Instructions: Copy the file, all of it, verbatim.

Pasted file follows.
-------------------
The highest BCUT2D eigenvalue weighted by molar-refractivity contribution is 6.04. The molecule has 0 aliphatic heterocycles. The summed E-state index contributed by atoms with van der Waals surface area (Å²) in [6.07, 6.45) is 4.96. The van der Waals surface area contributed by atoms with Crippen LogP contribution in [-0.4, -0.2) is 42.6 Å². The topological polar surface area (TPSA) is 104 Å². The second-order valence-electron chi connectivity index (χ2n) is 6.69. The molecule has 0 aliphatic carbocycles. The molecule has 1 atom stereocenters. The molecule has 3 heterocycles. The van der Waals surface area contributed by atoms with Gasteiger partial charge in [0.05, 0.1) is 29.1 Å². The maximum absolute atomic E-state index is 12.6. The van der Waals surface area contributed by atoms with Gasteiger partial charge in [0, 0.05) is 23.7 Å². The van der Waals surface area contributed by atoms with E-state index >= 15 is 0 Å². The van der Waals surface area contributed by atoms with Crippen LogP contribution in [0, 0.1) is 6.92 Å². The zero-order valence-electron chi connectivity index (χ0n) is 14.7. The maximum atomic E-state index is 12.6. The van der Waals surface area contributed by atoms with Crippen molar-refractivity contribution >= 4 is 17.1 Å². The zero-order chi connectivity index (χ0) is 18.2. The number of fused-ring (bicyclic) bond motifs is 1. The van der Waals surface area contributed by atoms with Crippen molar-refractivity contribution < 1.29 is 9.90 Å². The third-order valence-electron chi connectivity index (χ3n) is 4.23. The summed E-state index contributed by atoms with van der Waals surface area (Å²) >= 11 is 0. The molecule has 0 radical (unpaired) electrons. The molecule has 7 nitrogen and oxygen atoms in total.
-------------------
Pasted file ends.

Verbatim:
The highest BCUT2D eigenvalue weighted by molar-refractivity contribution is 6.04. The molecule has 0 aliphatic heterocycles. The summed E-state index contributed by atoms with van der Waals surface area (Å²) in [6.07, 6.45) is 4.96. The van der Waals surface area contributed by atoms with Crippen LogP contribution in [-0.4, -0.2) is 42.6 Å². The topological polar surface area (TPSA) is 104 Å². The second-order valence-electron chi connectivity index (χ2n) is 6.69. The molecule has 0 aliphatic carbocycles. The molecule has 1 atom stereocenters. The molecule has 3 heterocycles. The van der Waals surface area contributed by atoms with Gasteiger partial charge in [0.05, 0.1) is 29.1 Å². The maximum absolute atomic E-state index is 12.6. The van der Waals surface area contributed by atoms with Gasteiger partial charge in [0, 0.05) is 23.7 Å². The van der Waals surface area contributed by atoms with E-state index >= 15 is 0 Å². The van der Waals surface area contributed by atoms with Crippen LogP contribution in [0, 0.1) is 6.92 Å². The zero-order valence-electron chi connectivity index (χ0n) is 14.7. The maximum atomic E-state index is 12.6. The van der Waals surface area contributed by atoms with Crippen molar-refractivity contribution >= 4 is 17.1 Å². The zero-order chi connectivity index (χ0) is 18.2. The number of fused-ring (bicyclic) bond motifs is 1. The van der Waals surface area contributed by atoms with Crippen molar-refractivity contribution < 1.29 is 9.90 Å². The third-order valence-electron chi connectivity index (χ3n) is 4.23. The summed E-state index contributed by atoms with van der Waals surface area (Å²) >= 11 is 0. The molecule has 0 radical (unpaired) electrons. The molecule has 7 nitrogen and oxygen atoms in total.